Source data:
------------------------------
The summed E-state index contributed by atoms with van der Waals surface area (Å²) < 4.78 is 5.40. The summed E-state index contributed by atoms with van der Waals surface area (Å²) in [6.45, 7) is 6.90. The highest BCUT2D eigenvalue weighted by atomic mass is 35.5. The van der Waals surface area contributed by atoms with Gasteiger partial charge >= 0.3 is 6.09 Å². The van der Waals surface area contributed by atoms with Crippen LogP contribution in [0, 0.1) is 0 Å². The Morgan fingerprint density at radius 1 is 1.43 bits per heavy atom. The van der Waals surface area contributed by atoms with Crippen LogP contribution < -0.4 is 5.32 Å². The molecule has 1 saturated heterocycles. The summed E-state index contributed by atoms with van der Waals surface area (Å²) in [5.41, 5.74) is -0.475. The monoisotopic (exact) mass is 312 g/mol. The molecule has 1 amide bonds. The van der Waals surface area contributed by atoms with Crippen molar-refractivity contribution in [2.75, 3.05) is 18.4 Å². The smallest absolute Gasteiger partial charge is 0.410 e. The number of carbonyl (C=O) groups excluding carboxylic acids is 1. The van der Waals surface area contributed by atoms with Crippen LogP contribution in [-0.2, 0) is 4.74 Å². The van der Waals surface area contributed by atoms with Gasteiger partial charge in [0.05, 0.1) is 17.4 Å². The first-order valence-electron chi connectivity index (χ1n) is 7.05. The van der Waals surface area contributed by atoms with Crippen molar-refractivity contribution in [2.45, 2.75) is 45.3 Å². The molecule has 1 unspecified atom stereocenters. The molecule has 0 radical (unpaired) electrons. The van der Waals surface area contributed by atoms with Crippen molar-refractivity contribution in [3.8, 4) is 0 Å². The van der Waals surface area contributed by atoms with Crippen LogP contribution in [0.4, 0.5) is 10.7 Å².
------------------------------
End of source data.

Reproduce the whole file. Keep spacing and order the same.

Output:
The summed E-state index contributed by atoms with van der Waals surface area (Å²) < 4.78 is 5.40. The summed E-state index contributed by atoms with van der Waals surface area (Å²) in [6.45, 7) is 6.90. The highest BCUT2D eigenvalue weighted by atomic mass is 35.5. The van der Waals surface area contributed by atoms with Gasteiger partial charge >= 0.3 is 6.09 Å². The van der Waals surface area contributed by atoms with Crippen LogP contribution in [0, 0.1) is 0 Å². The Morgan fingerprint density at radius 1 is 1.43 bits per heavy atom. The van der Waals surface area contributed by atoms with Crippen LogP contribution < -0.4 is 5.32 Å². The molecule has 1 saturated heterocycles. The summed E-state index contributed by atoms with van der Waals surface area (Å²) in [5.41, 5.74) is -0.475. The monoisotopic (exact) mass is 312 g/mol. The molecule has 1 amide bonds. The van der Waals surface area contributed by atoms with Crippen molar-refractivity contribution in [2.75, 3.05) is 18.4 Å². The smallest absolute Gasteiger partial charge is 0.410 e. The number of carbonyl (C=O) groups excluding carboxylic acids is 1. The van der Waals surface area contributed by atoms with Crippen LogP contribution in [-0.2, 0) is 4.74 Å². The van der Waals surface area contributed by atoms with Gasteiger partial charge in [0.05, 0.1) is 17.4 Å². The first-order valence-electron chi connectivity index (χ1n) is 7.05. The van der Waals surface area contributed by atoms with Crippen molar-refractivity contribution in [2.45, 2.75) is 45.3 Å². The molecule has 1 unspecified atom stereocenters. The molecule has 0 radical (unpaired) electrons. The van der Waals surface area contributed by atoms with Crippen molar-refractivity contribution in [3.8, 4) is 0 Å². The van der Waals surface area contributed by atoms with Crippen LogP contribution in [0.4, 0.5) is 10.7 Å².